Lenders routinely require that financed commercial real estate is insured against certain causes of damage or loss. Should a borrower fail to meet this obligation at any point, the lender may choose to purchase force-placed insurance for the property.
Force-placed insurance normally provides specialized coverage for a lender’s stake in a financed property. Policies are readily available for most types of commercial real estate.
Lenders may use lender-placed insurance when a borrower fails to maintain a loan’s minimum coverage requirement. Getting coverage may help protect the lender’s financial stake in the property.
Lender-placed coverage is available for both residential and commercial properties, but it’s especially important when commercial properties are financed. Many commercial properties have higher sale prices, which can leave lenders exposed to increased losses if a property is damaged without insurance in place.
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Lenders must adhere to strict requirements when getting lender-placed insurance for a financed commercial property.
First, lenders should confirm that the terms of the property loan allow the lender to pursue lender-placed coverage. The vast majority of commercial property loans normally do, but this should still be confirmed beforehand so that the lender isn’t accidentally exposed to potential action by the borrower.
Second, lenders normally have to adhere to certain federal requirements. The normal process is to give the property owner a 45-day notice, during which time they may obtain adequate insurance. There is then a 15-day reminder that usually must also be issued.
Should the property owner fail to secure adequate insurance by the time the waiting period is over, the lender is typically free to get force-placed coverage for the property.
Because there are specific legal requirements to follow, lenders should consult an insurance agent who specializes in lender-placed policies before actually purchasing one. Lenders might also want to have an attorney, either in-house or outside counsel, review the situation.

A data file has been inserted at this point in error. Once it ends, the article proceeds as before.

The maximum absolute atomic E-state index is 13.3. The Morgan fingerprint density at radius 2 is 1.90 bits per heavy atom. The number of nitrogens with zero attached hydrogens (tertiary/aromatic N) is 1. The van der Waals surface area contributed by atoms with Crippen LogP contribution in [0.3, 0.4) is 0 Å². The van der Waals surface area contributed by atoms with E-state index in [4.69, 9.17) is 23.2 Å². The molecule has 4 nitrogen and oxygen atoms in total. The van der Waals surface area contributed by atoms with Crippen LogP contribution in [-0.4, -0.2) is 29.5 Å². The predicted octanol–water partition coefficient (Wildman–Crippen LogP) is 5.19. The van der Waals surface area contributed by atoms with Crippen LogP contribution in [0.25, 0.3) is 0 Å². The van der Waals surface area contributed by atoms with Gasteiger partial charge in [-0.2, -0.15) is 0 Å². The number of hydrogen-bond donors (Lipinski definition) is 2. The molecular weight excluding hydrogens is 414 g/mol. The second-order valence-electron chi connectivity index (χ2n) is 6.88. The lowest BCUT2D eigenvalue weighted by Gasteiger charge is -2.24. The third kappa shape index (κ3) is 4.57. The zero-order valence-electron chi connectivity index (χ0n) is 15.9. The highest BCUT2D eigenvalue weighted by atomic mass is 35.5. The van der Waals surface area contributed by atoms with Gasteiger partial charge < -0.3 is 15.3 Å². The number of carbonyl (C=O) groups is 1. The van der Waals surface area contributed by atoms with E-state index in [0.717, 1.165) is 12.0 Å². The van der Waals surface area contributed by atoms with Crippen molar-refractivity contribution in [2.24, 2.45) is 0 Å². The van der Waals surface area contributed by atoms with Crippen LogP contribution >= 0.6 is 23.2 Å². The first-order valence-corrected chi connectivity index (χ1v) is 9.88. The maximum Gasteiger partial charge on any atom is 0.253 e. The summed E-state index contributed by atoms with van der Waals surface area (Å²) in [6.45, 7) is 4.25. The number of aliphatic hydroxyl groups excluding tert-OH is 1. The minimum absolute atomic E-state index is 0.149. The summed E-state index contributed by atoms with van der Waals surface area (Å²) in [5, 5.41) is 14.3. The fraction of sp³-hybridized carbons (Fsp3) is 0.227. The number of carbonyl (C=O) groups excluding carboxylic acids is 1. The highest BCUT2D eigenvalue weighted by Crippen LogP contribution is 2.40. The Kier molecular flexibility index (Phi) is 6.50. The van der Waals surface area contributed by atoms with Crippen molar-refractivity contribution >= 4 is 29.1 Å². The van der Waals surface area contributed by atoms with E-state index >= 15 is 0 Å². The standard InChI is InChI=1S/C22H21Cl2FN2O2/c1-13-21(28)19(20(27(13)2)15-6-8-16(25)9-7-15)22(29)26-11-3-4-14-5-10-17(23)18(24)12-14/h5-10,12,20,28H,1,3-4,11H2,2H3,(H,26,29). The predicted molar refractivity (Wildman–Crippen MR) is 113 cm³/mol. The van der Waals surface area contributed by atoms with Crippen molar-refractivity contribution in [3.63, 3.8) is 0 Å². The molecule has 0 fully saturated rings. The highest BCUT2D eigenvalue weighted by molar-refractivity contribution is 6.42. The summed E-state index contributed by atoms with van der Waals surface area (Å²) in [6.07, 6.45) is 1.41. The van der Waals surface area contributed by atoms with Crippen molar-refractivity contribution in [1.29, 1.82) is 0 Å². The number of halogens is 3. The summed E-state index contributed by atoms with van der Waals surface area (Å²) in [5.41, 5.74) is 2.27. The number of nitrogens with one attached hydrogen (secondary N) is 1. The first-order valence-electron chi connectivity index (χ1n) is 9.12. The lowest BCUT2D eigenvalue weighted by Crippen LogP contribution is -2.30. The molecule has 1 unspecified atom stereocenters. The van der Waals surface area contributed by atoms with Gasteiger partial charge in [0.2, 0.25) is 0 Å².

Lender-placed insurance typically covers certain risks that are fundamental to protecting the lender’s interest in a financed commercial property. Exactly what risks are covered depends on the specific policy, but often include perils like:
An insurance agent who understands commercial lender-placed policies well can review what specific perils a given policy would cover.
In California and certain other states, earthquakes are a major concern. Earthquakes usually aren’t one of the standard perils that lender-placed policies typically cover, however.
If earthquake coverage is needed for a commercial property in California or elsewhere, an insurance agent who’s well-versed with lender-placed coverages likely can help find a policy that has this protection.
The cost of the lender-placed coverage is typically passed onto the property owner, with lenders often adding the premiums onto the property owner’s monthly loan payment. Premiums can usually continue to be passed on until a property owner obtains the coverage they’re required to have.
When a property owner obtains the requisite coverage, lenders often have to cancel the lender-placed policy within 30 days. Any excess premiums normally must be remitted to the property owner within this time frame, as well.
Since the coverage afforded by a force-placed policy primarily protects the lender, the lender usually files any claim. The claim is filed with the insurance company, following that insurer’s standard process.
Filing a claim against a force-placed policy is something that an experienced insurance agent can assist with.
If you’re a lender and need force-placed insurance for a commercial property, contact us at QuieTrack Insurance Services. Our agents understand the importance that force-placed coverage can have for commercial real estate that’s financed. We’ll make sure you find a policy that’ll keep your interest in a financed property protected well.